Missouri’s Senate President Pro Tem said he planned to meet this week with the Superintendent of Columbia Public Schools and President of the school board to discuss what led to students attending a drag queen performance at a Martin Luther King diversity event. The event was organized by the City of Columbia and included awards, student projects, Columbia Mayor Barbara Buffaloe, church leaders, and former WNBA star Renee Montgomery.

Public and private school students were there, but Columbia Public Schools has been one who has been heavily criticized for taking students to the diversity event organized by the City of Columbia. The controversy is over students being there to see a drag performance at the end of the event.

Senator Caleb Rowden, R-Columbia, said the meeting was scheduled for Thursday, January 26.

“My issue is much less about drag shows,” according to Senator Rowden. “I have no general opinion about drag shows, I’ve never been to one. I don’t have an opinion. I do think the problem was and the thing I will communicate to the district is the lack of communication on the front end and basically the unwillingness to take any responsibility for that lack of communication on the back end as they sent letters to Attorney General Bailey and Governor Parson. Basically, they said, ‘hey this isn’t our problem, move on.’ I don’t think that’s an appropriate response to a scenario.”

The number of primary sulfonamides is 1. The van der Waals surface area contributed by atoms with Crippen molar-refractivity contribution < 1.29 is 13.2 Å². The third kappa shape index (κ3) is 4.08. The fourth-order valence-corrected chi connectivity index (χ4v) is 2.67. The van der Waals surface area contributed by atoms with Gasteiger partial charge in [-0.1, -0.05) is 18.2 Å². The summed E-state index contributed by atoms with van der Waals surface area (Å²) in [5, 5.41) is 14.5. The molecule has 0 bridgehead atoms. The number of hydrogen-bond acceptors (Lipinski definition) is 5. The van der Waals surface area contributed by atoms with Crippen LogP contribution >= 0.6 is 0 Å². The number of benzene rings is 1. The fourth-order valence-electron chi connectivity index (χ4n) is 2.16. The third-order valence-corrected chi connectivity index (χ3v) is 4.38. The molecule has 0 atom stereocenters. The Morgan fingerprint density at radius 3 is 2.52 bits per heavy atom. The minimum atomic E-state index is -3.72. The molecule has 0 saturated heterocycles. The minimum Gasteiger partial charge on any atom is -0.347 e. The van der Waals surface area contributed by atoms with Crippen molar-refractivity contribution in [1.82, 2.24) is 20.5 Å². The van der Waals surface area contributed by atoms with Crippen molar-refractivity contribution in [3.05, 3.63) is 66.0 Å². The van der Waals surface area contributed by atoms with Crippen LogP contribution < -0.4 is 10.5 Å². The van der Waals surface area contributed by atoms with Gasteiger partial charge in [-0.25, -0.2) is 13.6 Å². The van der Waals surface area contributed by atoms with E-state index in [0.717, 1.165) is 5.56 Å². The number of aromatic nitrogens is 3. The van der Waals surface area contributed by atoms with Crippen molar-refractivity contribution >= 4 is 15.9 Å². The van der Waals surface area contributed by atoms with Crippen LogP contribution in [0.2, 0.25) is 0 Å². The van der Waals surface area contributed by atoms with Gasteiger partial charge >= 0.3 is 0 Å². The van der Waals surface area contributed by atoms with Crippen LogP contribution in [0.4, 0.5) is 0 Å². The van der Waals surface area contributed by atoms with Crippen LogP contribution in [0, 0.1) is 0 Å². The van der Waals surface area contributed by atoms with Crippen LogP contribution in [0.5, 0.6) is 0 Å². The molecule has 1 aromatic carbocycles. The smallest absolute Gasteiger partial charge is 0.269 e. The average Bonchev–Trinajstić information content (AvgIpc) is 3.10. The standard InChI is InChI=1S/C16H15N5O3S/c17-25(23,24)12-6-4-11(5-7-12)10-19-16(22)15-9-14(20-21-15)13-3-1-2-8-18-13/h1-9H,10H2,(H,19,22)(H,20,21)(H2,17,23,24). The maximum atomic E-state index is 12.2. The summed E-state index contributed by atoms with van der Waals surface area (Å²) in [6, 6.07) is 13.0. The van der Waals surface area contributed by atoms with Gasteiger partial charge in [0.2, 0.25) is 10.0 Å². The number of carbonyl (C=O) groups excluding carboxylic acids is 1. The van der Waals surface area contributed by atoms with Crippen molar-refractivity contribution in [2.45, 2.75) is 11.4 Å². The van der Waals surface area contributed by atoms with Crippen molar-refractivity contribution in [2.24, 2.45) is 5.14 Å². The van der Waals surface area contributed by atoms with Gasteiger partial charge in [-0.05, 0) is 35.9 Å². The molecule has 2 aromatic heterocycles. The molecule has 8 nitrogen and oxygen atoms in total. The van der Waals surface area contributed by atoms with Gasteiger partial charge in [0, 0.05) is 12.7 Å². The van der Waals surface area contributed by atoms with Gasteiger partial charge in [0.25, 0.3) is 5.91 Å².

Mayor Buffaloe tells her social media followers that drag is a cross-cultural art form with a long and rich history that is fun and encourages self-expression. She also reaffirmed that Columbia is a community that supports all as she says hate crimes against drag show locations and performers are being committed in other communities.

“I think the lack of communication on the front end and the complete unwillingness to accept any responsibility on the back end is very poor form and does not reflect and help the kids that they are purporting to educate understand what it means to take responsibility for actions,” Rowden added.

He said that he plans to gather information from the resulting meeting he had to determine what steps need to be taken on the legislative level.

Columbia Public Schools Superintendent, Brian Yearwood, sent a letter to the governor and copied the attorney general, who has been vocal about the school district’s approach and response to the event.

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